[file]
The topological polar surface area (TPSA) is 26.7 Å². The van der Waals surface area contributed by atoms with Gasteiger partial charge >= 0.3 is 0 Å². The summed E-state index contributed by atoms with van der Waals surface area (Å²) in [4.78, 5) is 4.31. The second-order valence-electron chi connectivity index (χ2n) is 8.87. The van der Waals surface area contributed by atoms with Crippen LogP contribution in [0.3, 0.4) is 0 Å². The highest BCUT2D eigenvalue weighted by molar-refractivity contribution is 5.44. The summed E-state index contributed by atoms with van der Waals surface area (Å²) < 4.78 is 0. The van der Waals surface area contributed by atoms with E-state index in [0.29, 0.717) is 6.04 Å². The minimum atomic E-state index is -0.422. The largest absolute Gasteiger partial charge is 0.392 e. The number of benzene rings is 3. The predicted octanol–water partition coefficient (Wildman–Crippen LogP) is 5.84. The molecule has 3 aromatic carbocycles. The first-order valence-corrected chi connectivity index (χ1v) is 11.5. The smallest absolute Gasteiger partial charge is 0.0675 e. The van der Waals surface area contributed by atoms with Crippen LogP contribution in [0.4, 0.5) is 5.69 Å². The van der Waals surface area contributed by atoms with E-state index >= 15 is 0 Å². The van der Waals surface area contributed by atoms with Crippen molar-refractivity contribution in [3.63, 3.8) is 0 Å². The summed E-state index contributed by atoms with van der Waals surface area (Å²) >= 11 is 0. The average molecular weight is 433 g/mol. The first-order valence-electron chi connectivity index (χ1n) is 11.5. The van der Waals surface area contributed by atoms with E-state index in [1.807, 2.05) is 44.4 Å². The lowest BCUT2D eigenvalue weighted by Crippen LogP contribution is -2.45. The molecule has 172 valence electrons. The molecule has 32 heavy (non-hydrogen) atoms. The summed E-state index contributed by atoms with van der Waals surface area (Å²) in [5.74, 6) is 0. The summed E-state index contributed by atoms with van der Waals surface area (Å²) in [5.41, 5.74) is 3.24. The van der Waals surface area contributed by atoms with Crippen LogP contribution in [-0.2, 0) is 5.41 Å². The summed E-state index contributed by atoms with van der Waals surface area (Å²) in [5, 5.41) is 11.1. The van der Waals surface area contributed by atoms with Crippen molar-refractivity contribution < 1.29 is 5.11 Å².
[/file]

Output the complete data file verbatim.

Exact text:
The topological polar surface area (TPSA) is 26.7 Å². The van der Waals surface area contributed by atoms with Gasteiger partial charge >= 0.3 is 0 Å². The summed E-state index contributed by atoms with van der Waals surface area (Å²) in [4.78, 5) is 4.31. The second-order valence-electron chi connectivity index (χ2n) is 8.87. The van der Waals surface area contributed by atoms with Crippen LogP contribution in [0.3, 0.4) is 0 Å². The highest BCUT2D eigenvalue weighted by molar-refractivity contribution is 5.44. The summed E-state index contributed by atoms with van der Waals surface area (Å²) < 4.78 is 0. The van der Waals surface area contributed by atoms with E-state index in [0.29, 0.717) is 6.04 Å². The minimum atomic E-state index is -0.422. The largest absolute Gasteiger partial charge is 0.392 e. The number of benzene rings is 3. The predicted octanol–water partition coefficient (Wildman–Crippen LogP) is 5.84. The molecule has 3 aromatic carbocycles. The first-order valence-corrected chi connectivity index (χ1v) is 11.5. The smallest absolute Gasteiger partial charge is 0.0675 e. The van der Waals surface area contributed by atoms with Crippen LogP contribution in [0.4, 0.5) is 5.69 Å². The van der Waals surface area contributed by atoms with E-state index >= 15 is 0 Å². The van der Waals surface area contributed by atoms with Crippen molar-refractivity contribution in [3.63, 3.8) is 0 Å². The summed E-state index contributed by atoms with van der Waals surface area (Å²) >= 11 is 0. The average molecular weight is 433 g/mol. The first-order valence-electron chi connectivity index (χ1n) is 11.5. The van der Waals surface area contributed by atoms with E-state index in [1.807, 2.05) is 44.4 Å². The lowest BCUT2D eigenvalue weighted by Crippen LogP contribution is -2.45. The molecule has 172 valence electrons. The molecule has 32 heavy (non-hydrogen) atoms. The summed E-state index contributed by atoms with van der Waals surface area (Å²) in [5.74, 6) is 0. The summed E-state index contributed by atoms with van der Waals surface area (Å²) in [5.41, 5.74) is 3.24. The van der Waals surface area contributed by atoms with Crippen LogP contribution in [-0.2, 0) is 5.41 Å². The summed E-state index contributed by atoms with van der Waals surface area (Å²) in [5, 5.41) is 11.1. The van der Waals surface area contributed by atoms with Crippen molar-refractivity contribution < 1.29 is 5.11 Å².